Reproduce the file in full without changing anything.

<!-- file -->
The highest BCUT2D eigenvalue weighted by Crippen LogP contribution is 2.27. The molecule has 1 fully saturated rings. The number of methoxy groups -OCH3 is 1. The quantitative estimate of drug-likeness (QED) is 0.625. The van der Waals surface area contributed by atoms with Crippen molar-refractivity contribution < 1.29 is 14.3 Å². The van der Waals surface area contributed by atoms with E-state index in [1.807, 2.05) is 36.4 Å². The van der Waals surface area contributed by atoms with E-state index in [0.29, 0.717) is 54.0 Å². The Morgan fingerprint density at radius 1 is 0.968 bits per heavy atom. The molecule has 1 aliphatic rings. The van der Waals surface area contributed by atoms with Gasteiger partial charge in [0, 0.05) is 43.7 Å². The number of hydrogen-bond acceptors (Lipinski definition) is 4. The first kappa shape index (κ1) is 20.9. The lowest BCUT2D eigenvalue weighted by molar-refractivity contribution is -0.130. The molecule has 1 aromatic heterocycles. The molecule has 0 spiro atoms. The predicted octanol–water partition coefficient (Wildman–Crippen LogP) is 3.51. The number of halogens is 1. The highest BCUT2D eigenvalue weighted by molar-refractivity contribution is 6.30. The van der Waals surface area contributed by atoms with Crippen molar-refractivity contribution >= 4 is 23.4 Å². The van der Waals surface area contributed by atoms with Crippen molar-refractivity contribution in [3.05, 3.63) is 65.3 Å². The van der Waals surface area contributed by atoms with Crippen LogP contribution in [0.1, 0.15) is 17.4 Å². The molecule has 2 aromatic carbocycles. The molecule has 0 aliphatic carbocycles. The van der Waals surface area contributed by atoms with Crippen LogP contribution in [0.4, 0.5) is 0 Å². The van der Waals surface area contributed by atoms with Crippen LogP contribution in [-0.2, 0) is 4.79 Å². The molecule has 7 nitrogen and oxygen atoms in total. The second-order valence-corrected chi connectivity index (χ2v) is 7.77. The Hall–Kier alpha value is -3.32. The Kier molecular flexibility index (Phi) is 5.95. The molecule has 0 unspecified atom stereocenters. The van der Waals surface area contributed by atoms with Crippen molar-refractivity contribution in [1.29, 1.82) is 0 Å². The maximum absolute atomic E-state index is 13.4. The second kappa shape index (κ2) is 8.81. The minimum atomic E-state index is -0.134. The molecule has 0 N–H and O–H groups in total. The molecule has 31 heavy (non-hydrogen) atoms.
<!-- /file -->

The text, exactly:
The highest BCUT2D eigenvalue weighted by Crippen LogP contribution is 2.27. The molecule has 1 fully saturated rings. The number of methoxy groups -OCH3 is 1. The quantitative estimate of drug-likeness (QED) is 0.625. The van der Waals surface area contributed by atoms with Crippen molar-refractivity contribution < 1.29 is 14.3 Å². The van der Waals surface area contributed by atoms with E-state index in [1.807, 2.05) is 36.4 Å². The van der Waals surface area contributed by atoms with E-state index in [0.29, 0.717) is 54.0 Å². The Morgan fingerprint density at radius 1 is 0.968 bits per heavy atom. The molecule has 1 aliphatic rings. The van der Waals surface area contributed by atoms with Gasteiger partial charge in [0, 0.05) is 43.7 Å². The number of hydrogen-bond acceptors (Lipinski definition) is 4. The first kappa shape index (κ1) is 20.9. The lowest BCUT2D eigenvalue weighted by molar-refractivity contribution is -0.130. The molecule has 1 aromatic heterocycles. The molecule has 0 spiro atoms. The predicted octanol–water partition coefficient (Wildman–Crippen LogP) is 3.51. The number of halogens is 1. The highest BCUT2D eigenvalue weighted by molar-refractivity contribution is 6.30. The van der Waals surface area contributed by atoms with Crippen molar-refractivity contribution >= 4 is 23.4 Å². The van der Waals surface area contributed by atoms with Crippen molar-refractivity contribution in [3.05, 3.63) is 65.3 Å². The van der Waals surface area contributed by atoms with Crippen LogP contribution in [0.1, 0.15) is 17.4 Å². The molecule has 2 aromatic carbocycles. The molecule has 0 aliphatic carbocycles. The van der Waals surface area contributed by atoms with Crippen LogP contribution in [0.4, 0.5) is 0 Å². The van der Waals surface area contributed by atoms with Crippen LogP contribution in [-0.2, 0) is 4.79 Å². The molecule has 7 nitrogen and oxygen atoms in total. The second-order valence-corrected chi connectivity index (χ2v) is 7.77. The Hall–Kier alpha value is -3.32. The Kier molecular flexibility index (Phi) is 5.95. The molecule has 0 unspecified atom stereocenters. The van der Waals surface area contributed by atoms with Crippen molar-refractivity contribution in [1.29, 1.82) is 0 Å². The maximum absolute atomic E-state index is 13.4. The second kappa shape index (κ2) is 8.81. The minimum atomic E-state index is -0.134. The molecule has 0 N–H and O–H groups in total. The molecule has 31 heavy (non-hydrogen) atoms.